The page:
Developing More Than Just A Game
Online gaming communities are shaped by the game makers, and by the people using them. Williams et al. (2010)research into the guilds in WOW is worth revisiting here. They found “Game mechanics and social architectures have an immense impact on the resulting social formations and interactions within these spaces”, and that if games were developed with building communities as an objective, the social returns could be significant. That said, online communities are essentially a bi-product of online games, with some community provisions baked-in, enabling online communities to form and shape throughout the lifecycle of the game. A lot of the success of these communities then falls on the shoulders of players to shape their own communities, and WOW guilds have proved a talented source for this. An example of this is the WOW.gamepedia, a website and community managed, by the community. While noting earlier the potential for seniors to participate in online games, game marketers focus more on young audiences, all but ignoring seniors which is a cause for low adoption (Nimrod, 2011). More could be done by the game publishers to encourage a broader, more inclusive community. While game publishers are in the business to make money by developing games and not communities, an opportunity exists to stretch their brands further and build more diverse communities if they are more inclusive of the broader society by design.
The communities can exist across multiple platforms and can originate online or in the real world. Relationships in online gaming communities often originate offline, with groups of friends banding together to participate in a collaborative activity. This is proven to strengthen bonds, extending relationships to new dimensions and public spaces, a topic that is touched on shortly. It was mentioned earlier that relationships formed online can extend to the offline world, and Trepte et al (2012)provide further insight showing gaming clans can be close to the point where offline contacts can provide support for other clan members. The point is, online game relationships span into the offline world, and across other platforms, and this can help to build stronger relationships. Domaldi et al (2014) have defined this scenario as “Media multiplexity theory”. The theory suggests that individuals use a mix of different platforms, including online and offline; to foster close relationships, and that weaker ties typically use one medium. How strong these ties become is not clear, it may be hard to argue a relationship built using a mix of platforms is closer then a relationship form in the real world, where interactions are face to face and there are no second mediums.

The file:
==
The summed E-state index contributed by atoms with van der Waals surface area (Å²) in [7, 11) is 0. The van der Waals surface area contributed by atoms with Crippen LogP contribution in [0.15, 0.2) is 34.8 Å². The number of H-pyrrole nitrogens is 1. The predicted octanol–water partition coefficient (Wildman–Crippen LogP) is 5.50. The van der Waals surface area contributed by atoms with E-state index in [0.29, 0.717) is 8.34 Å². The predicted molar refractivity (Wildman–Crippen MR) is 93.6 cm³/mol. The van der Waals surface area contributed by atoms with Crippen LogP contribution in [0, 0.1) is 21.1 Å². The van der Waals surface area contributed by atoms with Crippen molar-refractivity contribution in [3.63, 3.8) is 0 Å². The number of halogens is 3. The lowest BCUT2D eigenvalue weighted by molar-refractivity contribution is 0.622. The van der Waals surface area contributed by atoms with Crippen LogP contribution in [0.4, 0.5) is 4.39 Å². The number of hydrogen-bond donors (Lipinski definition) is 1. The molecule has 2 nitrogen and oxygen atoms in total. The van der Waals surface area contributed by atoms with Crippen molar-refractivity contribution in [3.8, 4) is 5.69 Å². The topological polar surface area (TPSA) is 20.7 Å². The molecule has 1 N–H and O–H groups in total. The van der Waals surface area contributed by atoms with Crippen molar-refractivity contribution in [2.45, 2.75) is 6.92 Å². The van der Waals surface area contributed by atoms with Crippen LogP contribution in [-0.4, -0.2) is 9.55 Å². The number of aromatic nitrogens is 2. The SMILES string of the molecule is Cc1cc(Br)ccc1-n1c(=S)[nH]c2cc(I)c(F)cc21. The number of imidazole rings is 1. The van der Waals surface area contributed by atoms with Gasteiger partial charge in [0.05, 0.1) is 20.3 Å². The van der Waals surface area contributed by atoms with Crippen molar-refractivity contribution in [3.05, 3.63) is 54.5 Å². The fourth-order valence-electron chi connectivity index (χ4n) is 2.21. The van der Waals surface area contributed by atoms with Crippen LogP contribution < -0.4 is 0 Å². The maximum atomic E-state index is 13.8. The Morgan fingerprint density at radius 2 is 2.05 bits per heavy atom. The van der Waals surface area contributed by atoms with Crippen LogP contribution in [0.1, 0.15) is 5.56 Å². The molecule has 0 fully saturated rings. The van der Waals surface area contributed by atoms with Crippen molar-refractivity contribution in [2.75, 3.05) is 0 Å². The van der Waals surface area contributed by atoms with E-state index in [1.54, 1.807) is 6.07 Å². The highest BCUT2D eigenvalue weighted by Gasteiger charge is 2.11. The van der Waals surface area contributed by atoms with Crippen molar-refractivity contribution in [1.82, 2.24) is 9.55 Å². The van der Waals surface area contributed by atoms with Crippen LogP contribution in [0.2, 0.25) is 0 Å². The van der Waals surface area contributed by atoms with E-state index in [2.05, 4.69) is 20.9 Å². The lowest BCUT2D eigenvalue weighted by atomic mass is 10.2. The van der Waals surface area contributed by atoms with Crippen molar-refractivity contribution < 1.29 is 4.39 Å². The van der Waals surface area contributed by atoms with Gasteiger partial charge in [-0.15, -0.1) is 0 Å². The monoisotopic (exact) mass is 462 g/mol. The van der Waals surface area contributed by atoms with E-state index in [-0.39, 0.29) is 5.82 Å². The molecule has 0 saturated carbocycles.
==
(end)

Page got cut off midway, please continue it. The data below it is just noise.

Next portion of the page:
The fulfilling of social needs, and a new place to develop these needs are affordances of online multiplayer games. Analyzing social needs derived from online community orientated games, such as Facebooks Farmville; (Di Loreto, Gouaich, 2010) use Murray’s human sociological needs as a source for participant motivation. Affection needs, and information needs are motivating factors for people to participate in online gaming communities. Examples of these sources are in-game messaging, exchanging objects and being in the presence of friends using the app in real-time. This illustrates that online games provide a platform to help satisfy social needs, or what is also described as a third space. Third spaces provide a space for “social interaction and relationships beyond the workplace and home” (Steinkuehler, Williams, 2006). The third space online games create for communities to socialize and relationships to develop is not dissimilar in nature to parks and café’s, it’s a space beyond home and the workplace. These theories tie in with what we discussed earlier, the effectiveness of the third space and how far a game goes to satisfy the social needs of its online community of users is influenced largely by the developer.
Online multiplayer games provide a new space for people to meet, strengthen ties and build communities on a foundation of shared interests. The community, that is ancillary to online games draws people to participate, and in turn provides social benefits to its users. There is an opportunity for game developers to incorporate more community orientated objectives into games, that in turn will lead to stronger better functioning communities that will encourage more people to play. As this essay has demonstrated, people are drawn to collaborate with other people in online games, and the familiarity of returning gamers helps relationships to grow. These affordances bridge communities by go beyond socioeconomic, geographic, and cultural barriers. The low entry costs to participate in online games such as the now ubiquitous internet and low emotional investment, make it a suitable platform for seniors and people who suffer from disability or social anxieties. That said, game developers will influence immensely how inclusive these platforms are, and how well they facilitate the development of online social games into thriving online communities. To understand the relationship between online gaming communities and the social benefits they provide better, further research could focus on how the category of multiplayer game can be linked to social outcome, and if the anti-social behavior in some games results in negative consequences out-weighing the positive.